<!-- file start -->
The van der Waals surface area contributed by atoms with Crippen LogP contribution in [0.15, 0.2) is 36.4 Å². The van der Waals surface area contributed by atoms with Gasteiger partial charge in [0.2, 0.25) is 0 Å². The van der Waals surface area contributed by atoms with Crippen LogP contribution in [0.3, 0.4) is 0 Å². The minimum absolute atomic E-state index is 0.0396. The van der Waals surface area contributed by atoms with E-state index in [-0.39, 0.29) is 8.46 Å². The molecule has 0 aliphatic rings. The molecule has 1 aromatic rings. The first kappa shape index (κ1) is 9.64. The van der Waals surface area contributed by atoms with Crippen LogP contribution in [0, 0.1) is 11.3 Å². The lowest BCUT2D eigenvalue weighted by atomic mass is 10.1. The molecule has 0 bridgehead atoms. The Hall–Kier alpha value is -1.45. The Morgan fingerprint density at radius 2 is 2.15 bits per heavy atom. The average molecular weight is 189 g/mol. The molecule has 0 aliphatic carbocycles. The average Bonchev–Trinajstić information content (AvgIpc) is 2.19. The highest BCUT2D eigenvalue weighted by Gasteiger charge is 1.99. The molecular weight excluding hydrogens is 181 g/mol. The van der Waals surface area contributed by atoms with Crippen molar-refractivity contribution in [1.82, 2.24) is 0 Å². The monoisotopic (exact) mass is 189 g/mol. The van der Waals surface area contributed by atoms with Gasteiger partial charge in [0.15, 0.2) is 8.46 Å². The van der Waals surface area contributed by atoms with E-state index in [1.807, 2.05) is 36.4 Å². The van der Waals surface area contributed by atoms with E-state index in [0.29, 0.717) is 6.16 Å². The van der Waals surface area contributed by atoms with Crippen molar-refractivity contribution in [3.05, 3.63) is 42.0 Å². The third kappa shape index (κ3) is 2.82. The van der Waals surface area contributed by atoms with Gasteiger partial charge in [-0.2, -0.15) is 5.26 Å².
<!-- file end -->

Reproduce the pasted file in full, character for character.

The van der Waals surface area contributed by atoms with Crippen LogP contribution in [0.15, 0.2) is 36.4 Å². The van der Waals surface area contributed by atoms with Gasteiger partial charge in [0.2, 0.25) is 0 Å². The van der Waals surface area contributed by atoms with Crippen LogP contribution in [0.3, 0.4) is 0 Å². The minimum absolute atomic E-state index is 0.0396. The van der Waals surface area contributed by atoms with E-state index in [-0.39, 0.29) is 8.46 Å². The molecule has 0 aliphatic rings. The molecule has 1 aromatic rings. The first kappa shape index (κ1) is 9.64. The van der Waals surface area contributed by atoms with Crippen LogP contribution in [0, 0.1) is 11.3 Å². The lowest BCUT2D eigenvalue weighted by atomic mass is 10.1. The molecule has 0 bridgehead atoms. The Hall–Kier alpha value is -1.45. The Morgan fingerprint density at radius 2 is 2.15 bits per heavy atom. The average molecular weight is 189 g/mol. The molecule has 0 aliphatic carbocycles. The average Bonchev–Trinajstić information content (AvgIpc) is 2.19. The highest BCUT2D eigenvalue weighted by Gasteiger charge is 1.99. The molecular weight excluding hydrogens is 181 g/mol. The van der Waals surface area contributed by atoms with Crippen molar-refractivity contribution in [1.82, 2.24) is 0 Å². The monoisotopic (exact) mass is 189 g/mol. The van der Waals surface area contributed by atoms with Gasteiger partial charge in [0.15, 0.2) is 8.46 Å². The van der Waals surface area contributed by atoms with E-state index in [1.807, 2.05) is 36.4 Å². The van der Waals surface area contributed by atoms with E-state index in [0.29, 0.717) is 6.16 Å². The van der Waals surface area contributed by atoms with Crippen molar-refractivity contribution in [3.05, 3.63) is 42.0 Å². The third kappa shape index (κ3) is 2.82. The van der Waals surface area contributed by atoms with Gasteiger partial charge in [-0.2, -0.15) is 5.26 Å².